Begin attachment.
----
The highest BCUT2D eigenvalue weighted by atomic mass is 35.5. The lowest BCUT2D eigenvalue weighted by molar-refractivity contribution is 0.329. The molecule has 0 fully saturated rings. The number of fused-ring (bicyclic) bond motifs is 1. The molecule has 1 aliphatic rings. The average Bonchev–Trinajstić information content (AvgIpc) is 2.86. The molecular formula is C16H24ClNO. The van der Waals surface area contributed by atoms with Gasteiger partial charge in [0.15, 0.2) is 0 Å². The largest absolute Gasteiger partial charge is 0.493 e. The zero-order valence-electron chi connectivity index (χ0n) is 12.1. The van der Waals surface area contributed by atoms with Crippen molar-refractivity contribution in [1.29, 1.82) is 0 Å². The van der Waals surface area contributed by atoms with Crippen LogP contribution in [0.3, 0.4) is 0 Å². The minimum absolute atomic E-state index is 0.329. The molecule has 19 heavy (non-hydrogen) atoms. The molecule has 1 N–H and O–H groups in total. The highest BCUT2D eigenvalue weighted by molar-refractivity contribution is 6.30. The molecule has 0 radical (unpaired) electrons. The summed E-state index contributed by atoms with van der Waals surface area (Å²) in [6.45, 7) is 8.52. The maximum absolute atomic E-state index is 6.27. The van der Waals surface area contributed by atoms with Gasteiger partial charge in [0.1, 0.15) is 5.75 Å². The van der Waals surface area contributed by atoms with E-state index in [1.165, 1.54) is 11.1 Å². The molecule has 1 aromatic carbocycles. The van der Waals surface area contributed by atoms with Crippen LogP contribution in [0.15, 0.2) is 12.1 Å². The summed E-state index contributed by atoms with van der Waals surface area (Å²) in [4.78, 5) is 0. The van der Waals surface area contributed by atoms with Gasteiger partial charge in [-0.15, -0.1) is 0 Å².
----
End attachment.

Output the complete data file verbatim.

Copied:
The highest BCUT2D eigenvalue weighted by atomic mass is 35.5. The lowest BCUT2D eigenvalue weighted by molar-refractivity contribution is 0.329. The molecule has 0 fully saturated rings. The number of fused-ring (bicyclic) bond motifs is 1. The molecule has 1 aliphatic rings. The average Bonchev–Trinajstić information content (AvgIpc) is 2.86. The molecular formula is C16H24ClNO. The van der Waals surface area contributed by atoms with Gasteiger partial charge in [0.15, 0.2) is 0 Å². The largest absolute Gasteiger partial charge is 0.493 e. The zero-order valence-electron chi connectivity index (χ0n) is 12.1. The van der Waals surface area contributed by atoms with Crippen molar-refractivity contribution in [1.29, 1.82) is 0 Å². The van der Waals surface area contributed by atoms with Crippen LogP contribution in [0.3, 0.4) is 0 Å². The minimum absolute atomic E-state index is 0.329. The molecule has 19 heavy (non-hydrogen) atoms. The molecule has 1 N–H and O–H groups in total. The highest BCUT2D eigenvalue weighted by molar-refractivity contribution is 6.30. The molecule has 0 radical (unpaired) electrons. The summed E-state index contributed by atoms with van der Waals surface area (Å²) in [6.45, 7) is 8.52. The maximum absolute atomic E-state index is 6.27. The van der Waals surface area contributed by atoms with Gasteiger partial charge in [0.1, 0.15) is 5.75 Å². The van der Waals surface area contributed by atoms with E-state index in [1.165, 1.54) is 11.1 Å². The molecule has 1 aromatic carbocycles. The van der Waals surface area contributed by atoms with Crippen LogP contribution in [0.15, 0.2) is 12.1 Å². The summed E-state index contributed by atoms with van der Waals surface area (Å²) in [4.78, 5) is 0. The van der Waals surface area contributed by atoms with Gasteiger partial charge in [-0.15, -0.1) is 0 Å².